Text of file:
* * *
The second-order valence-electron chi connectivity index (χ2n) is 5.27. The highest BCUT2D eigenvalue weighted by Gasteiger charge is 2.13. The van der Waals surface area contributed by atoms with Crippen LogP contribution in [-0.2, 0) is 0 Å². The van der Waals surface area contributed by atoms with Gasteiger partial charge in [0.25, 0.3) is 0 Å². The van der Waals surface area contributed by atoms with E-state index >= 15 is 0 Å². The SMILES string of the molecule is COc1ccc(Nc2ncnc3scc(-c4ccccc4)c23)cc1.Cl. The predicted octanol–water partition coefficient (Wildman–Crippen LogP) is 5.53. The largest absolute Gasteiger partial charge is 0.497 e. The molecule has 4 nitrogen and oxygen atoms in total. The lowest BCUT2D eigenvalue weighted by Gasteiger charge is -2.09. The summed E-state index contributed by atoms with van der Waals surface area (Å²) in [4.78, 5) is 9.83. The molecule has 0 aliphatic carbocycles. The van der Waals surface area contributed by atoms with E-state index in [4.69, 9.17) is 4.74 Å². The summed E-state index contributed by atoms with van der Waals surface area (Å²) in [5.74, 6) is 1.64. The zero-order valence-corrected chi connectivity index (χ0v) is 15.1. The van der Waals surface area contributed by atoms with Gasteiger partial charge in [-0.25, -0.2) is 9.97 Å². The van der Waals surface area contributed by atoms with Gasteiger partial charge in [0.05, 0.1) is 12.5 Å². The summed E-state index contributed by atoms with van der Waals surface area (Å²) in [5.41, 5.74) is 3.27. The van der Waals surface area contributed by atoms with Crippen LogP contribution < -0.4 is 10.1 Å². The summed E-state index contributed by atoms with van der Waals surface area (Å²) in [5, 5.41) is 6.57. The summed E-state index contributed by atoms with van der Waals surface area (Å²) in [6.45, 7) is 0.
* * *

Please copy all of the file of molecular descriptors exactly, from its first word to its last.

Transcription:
The second-order valence-electron chi connectivity index (χ2n) is 5.27. The highest BCUT2D eigenvalue weighted by Gasteiger charge is 2.13. The van der Waals surface area contributed by atoms with Crippen LogP contribution in [-0.2, 0) is 0 Å². The van der Waals surface area contributed by atoms with Gasteiger partial charge in [0.25, 0.3) is 0 Å². The van der Waals surface area contributed by atoms with E-state index >= 15 is 0 Å². The SMILES string of the molecule is COc1ccc(Nc2ncnc3scc(-c4ccccc4)c23)cc1.Cl. The predicted octanol–water partition coefficient (Wildman–Crippen LogP) is 5.53. The largest absolute Gasteiger partial charge is 0.497 e. The molecule has 4 nitrogen and oxygen atoms in total. The lowest BCUT2D eigenvalue weighted by Gasteiger charge is -2.09. The summed E-state index contributed by atoms with van der Waals surface area (Å²) in [4.78, 5) is 9.83. The molecule has 0 aliphatic carbocycles. The van der Waals surface area contributed by atoms with E-state index in [4.69, 9.17) is 4.74 Å². The summed E-state index contributed by atoms with van der Waals surface area (Å²) in [5.74, 6) is 1.64. The zero-order valence-corrected chi connectivity index (χ0v) is 15.1. The van der Waals surface area contributed by atoms with Gasteiger partial charge in [-0.25, -0.2) is 9.97 Å². The van der Waals surface area contributed by atoms with Gasteiger partial charge in [0.05, 0.1) is 12.5 Å². The summed E-state index contributed by atoms with van der Waals surface area (Å²) in [5.41, 5.74) is 3.27. The van der Waals surface area contributed by atoms with Crippen LogP contribution < -0.4 is 10.1 Å². The summed E-state index contributed by atoms with van der Waals surface area (Å²) in [5, 5.41) is 6.57. The summed E-state index contributed by atoms with van der Waals surface area (Å²) in [6.45, 7) is 0.